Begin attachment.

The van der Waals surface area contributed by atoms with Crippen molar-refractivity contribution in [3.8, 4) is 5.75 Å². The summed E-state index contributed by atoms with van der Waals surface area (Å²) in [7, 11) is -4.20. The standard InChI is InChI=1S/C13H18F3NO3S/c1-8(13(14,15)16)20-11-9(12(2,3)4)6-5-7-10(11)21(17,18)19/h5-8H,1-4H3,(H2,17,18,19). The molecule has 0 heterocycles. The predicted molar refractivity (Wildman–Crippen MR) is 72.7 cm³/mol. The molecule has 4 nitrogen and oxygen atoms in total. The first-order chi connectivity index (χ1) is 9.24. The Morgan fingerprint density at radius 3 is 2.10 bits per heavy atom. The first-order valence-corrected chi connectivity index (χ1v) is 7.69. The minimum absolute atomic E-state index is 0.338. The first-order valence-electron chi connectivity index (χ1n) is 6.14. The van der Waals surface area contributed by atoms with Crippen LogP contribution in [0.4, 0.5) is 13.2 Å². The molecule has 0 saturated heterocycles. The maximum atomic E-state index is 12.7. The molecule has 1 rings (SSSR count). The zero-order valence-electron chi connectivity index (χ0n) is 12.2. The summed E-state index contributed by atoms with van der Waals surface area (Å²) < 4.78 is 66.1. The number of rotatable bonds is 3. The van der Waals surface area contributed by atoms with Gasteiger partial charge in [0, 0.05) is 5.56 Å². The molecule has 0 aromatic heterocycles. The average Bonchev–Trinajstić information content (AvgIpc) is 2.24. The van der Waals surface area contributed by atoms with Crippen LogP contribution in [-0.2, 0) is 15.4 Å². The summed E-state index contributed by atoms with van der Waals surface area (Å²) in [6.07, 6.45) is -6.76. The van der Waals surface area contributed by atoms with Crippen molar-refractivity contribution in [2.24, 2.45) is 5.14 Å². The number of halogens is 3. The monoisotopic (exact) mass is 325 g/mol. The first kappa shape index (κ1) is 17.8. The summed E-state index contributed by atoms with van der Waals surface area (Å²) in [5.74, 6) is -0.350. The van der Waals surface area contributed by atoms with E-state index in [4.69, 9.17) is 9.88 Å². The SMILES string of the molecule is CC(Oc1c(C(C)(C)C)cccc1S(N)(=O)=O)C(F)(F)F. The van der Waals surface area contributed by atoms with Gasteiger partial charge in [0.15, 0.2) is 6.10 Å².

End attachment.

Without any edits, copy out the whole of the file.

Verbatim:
The van der Waals surface area contributed by atoms with Crippen molar-refractivity contribution in [3.8, 4) is 5.75 Å². The summed E-state index contributed by atoms with van der Waals surface area (Å²) in [7, 11) is -4.20. The standard InChI is InChI=1S/C13H18F3NO3S/c1-8(13(14,15)16)20-11-9(12(2,3)4)6-5-7-10(11)21(17,18)19/h5-8H,1-4H3,(H2,17,18,19). The molecule has 0 heterocycles. The predicted molar refractivity (Wildman–Crippen MR) is 72.7 cm³/mol. The molecule has 4 nitrogen and oxygen atoms in total. The first-order chi connectivity index (χ1) is 9.24. The Morgan fingerprint density at radius 3 is 2.10 bits per heavy atom. The first-order valence-corrected chi connectivity index (χ1v) is 7.69. The minimum absolute atomic E-state index is 0.338. The first-order valence-electron chi connectivity index (χ1n) is 6.14. The van der Waals surface area contributed by atoms with Crippen LogP contribution in [0.4, 0.5) is 13.2 Å². The molecule has 0 saturated heterocycles. The maximum atomic E-state index is 12.7. The molecule has 1 rings (SSSR count). The zero-order valence-electron chi connectivity index (χ0n) is 12.2. The summed E-state index contributed by atoms with van der Waals surface area (Å²) < 4.78 is 66.1. The number of rotatable bonds is 3. The van der Waals surface area contributed by atoms with Gasteiger partial charge in [0, 0.05) is 5.56 Å². The molecule has 0 aromatic heterocycles. The average Bonchev–Trinajstić information content (AvgIpc) is 2.24. The van der Waals surface area contributed by atoms with Crippen LogP contribution in [-0.2, 0) is 15.4 Å². The summed E-state index contributed by atoms with van der Waals surface area (Å²) in [6.07, 6.45) is -6.76. The van der Waals surface area contributed by atoms with Crippen molar-refractivity contribution in [2.24, 2.45) is 5.14 Å². The number of halogens is 3. The monoisotopic (exact) mass is 325 g/mol. The first kappa shape index (κ1) is 17.8. The summed E-state index contributed by atoms with van der Waals surface area (Å²) in [5.74, 6) is -0.350. The van der Waals surface area contributed by atoms with E-state index in [4.69, 9.17) is 9.88 Å². The SMILES string of the molecule is CC(Oc1c(C(C)(C)C)cccc1S(N)(=O)=O)C(F)(F)F. The van der Waals surface area contributed by atoms with Gasteiger partial charge in [0.15, 0.2) is 6.10 Å².